Matt Seto, son of a Chinese immigrant was born in 1978 in U.S.A. He developed love for the stock market when he was all of nine years old. At age 10, he was reading the The Wall Street Journal, Fortune, Forbes and Barron's.
Matt Seto started investing in 1992 when he was only 14 years old. By 1993, he had put together a private mutual fund for $23,000 through funds from his family and named it Matt Seto Fund. Here is the performance of the fund :
Why only three years performance displayed? More on that later.
In 1995, The Wall Street Journal covered him on the front page in an article calling him the whiz kid of Wall Street.
He followed three basic principles of investing -
1. Educate yourself :
You not only need to know about investing but also about current affairs, history and economics. You have to know what's going on at the shops in your local mall. What stores are people talking about? Where are the customers jamming the doors?
2. Think Independently :
You probably hear a lot about jumping on market trends. You listen to commentary on business channels and various forums. But if you ride the bandwagon on the way up, you're just as likely to tumble with it on the way down. Discover solid companies that the crowd may be ignoring in its rush for the latest fad.
3. Be logical :
It may sound obvious but it needs to be said : In your deliberations about the market, use your head. There is no substitute for logical thinking. If you keep your wits and think things through carefully, you're bound to avoid painful mistakes.
It is remarkable for a teenager to have this kind of investment knowledge. He learned quickly though. Below are excerpts that reflect his thought process on various investing issues :
On holding a stock :
“ When I was an idiot trader I would buy 100 shares of a stock like Electronic Arts at $21. Then I'd sell it at $23. Then I'd wait for it to drop to $21 and buy it back again. The superiority of buying and holding came home to me when I watched the video game maker Electronic Arts climb from $21 to $30. If I had just held on after first purchasing the stock at $21, my profits would have been higher. Never forget : Time is your friend in the stock market.”
On when to sell a stock :
“I bought Chipcom, a maker of computer networking hardware at $34. Then it took a dive, sinking all the way to $22. But I'd identified it as a good stock, so I didn't panic and sell. I picked up another bunch of shares at around the $22 level. Over the next six months, Chipcom climbed to $50. I sold it at $48 a share. My gain in that one stock was 52%.
First, it's important to point out that even though I insist on a long term approach to investing, I can't emphasize enough that that doesn't mean investing forever. Stocks are meant to be bought and sold. Be careful about falling in love with your stocks. If your attachment becomes too great, you will end up sitting by idly watching your stocks reach glorious heights and then sink down again. A rule of thumb I use is that you don't want to sell until you've chalked up a gain of 25% to 30% on your stock. It's the only way to make good money”.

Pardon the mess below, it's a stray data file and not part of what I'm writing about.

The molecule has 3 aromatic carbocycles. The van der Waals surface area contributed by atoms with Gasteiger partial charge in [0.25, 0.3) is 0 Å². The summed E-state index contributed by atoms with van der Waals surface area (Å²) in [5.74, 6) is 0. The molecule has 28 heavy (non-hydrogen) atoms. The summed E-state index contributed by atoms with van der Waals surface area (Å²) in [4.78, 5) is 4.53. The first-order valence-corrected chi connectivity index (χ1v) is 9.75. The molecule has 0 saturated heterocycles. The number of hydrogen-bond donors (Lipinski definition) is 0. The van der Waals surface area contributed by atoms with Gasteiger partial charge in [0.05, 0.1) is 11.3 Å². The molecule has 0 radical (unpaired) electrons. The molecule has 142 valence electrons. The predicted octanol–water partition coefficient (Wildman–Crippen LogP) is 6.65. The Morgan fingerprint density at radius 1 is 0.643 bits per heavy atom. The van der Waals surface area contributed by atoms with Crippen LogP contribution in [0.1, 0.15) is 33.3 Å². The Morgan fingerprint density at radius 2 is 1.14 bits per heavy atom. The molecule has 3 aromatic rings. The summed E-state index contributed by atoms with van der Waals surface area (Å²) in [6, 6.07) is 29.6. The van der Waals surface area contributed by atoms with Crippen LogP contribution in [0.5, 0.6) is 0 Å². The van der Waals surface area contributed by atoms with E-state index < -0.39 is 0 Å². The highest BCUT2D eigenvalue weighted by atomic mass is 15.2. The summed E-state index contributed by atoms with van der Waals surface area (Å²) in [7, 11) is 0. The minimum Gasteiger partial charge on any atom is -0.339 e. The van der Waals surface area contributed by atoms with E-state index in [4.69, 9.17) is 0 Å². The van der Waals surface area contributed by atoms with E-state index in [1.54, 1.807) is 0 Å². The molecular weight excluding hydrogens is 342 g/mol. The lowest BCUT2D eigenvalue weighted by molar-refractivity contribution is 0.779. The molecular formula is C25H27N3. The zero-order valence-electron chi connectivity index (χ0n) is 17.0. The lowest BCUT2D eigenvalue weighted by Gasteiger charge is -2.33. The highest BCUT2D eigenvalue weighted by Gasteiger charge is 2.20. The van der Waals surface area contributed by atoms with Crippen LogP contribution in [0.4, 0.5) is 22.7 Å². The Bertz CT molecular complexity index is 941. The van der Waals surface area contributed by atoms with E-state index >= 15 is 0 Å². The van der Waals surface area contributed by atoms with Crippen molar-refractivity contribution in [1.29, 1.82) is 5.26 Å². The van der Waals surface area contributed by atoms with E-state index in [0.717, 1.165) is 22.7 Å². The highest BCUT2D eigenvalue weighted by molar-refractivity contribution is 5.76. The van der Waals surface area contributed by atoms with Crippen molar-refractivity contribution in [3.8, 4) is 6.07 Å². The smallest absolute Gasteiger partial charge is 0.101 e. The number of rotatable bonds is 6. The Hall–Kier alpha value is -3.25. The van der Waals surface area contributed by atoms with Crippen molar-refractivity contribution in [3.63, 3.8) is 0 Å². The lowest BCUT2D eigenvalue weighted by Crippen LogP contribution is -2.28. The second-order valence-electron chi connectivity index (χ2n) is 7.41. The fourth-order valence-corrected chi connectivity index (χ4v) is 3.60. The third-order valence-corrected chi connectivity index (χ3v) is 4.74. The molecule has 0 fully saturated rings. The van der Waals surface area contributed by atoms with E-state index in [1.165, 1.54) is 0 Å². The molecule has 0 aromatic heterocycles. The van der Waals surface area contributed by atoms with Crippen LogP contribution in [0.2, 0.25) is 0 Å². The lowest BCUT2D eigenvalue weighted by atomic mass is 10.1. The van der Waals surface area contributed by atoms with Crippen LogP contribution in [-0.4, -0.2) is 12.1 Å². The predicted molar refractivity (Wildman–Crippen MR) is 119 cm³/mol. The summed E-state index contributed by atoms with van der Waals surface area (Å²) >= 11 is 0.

Attractiveness of Cash levels in a company:
“The higher the cash per share, the more attractive the stock is. Remember a decade ago when corporate raiders targeted cash rich companies for takeovers and then took the money and ran? Clearly shareholders can benefit from high cash levels. Just ask Chrysler shareholders. The automaker's stock jumped hansomely after Kirk Kerkorian's celebrated takeover bid. And what made Chrysler so attractive to Kerkorian? Chrysler's huge cash reserve of $7.3 billion.”
On calling the company :
“ Getting the management to speak is sound advice, but don't get your hopes up about getting any other information out of a company. If you think anybody is going to answer your probing questions sincerely, you're fooling yourself. Calling seemed logical enough but I soon gave it up, realizing I could better use the time for real research”.
On Price to Earnings ratio :
“A low P/E stock may rise very fast, just as fast as a high P/E stock. P/E doesn't measure anything about a company. Far from it. A low P/E doesn't neccessarily mean the company is weak, just as a high P/E doesn't mean the company is strong. Good companies often fall into the low P/E range simply because the market, for whatever reason, doesn't expect a lot of the company. In my view, it's more often the case that stocks are mispriced than priced correctly. And that's good news for smart investors who study the numbers carefully.”
Matt Seto had a penchant for technology stocks. He made money on several bets. Adobe Systems, Tseng Labs, Chipcom and Circuit City are some of the notable names he made money on. This was his take on technology stocks : “It's almost impossible to avoid technology stocks. If you look at the four major areas of technology – telecommunications, software, semiconductors and computers -- that's the future." His best investment remains Best Buy Inc.
Best Buy Inc :
Best Buy was a retailer of audio systems. It ventured into video equipment, microwave ovens and major appliances. Best Buy had soared 1100% between 1990 to 1993. Matt Seto used his investment acumen to purchase the stock at the end of 1993. In a year, the stock doubled and Matt made a neat profit.
Matt went on to pursue his studies. That is the reason for only a three year return statistics shown above. He joined Babson College in Massachusetts, where he majored in economics.
Since then, no public information is available on his stock performance. He currently works as an investment analyst at securities firm GMO.
Compiled by Siddharth Oberoi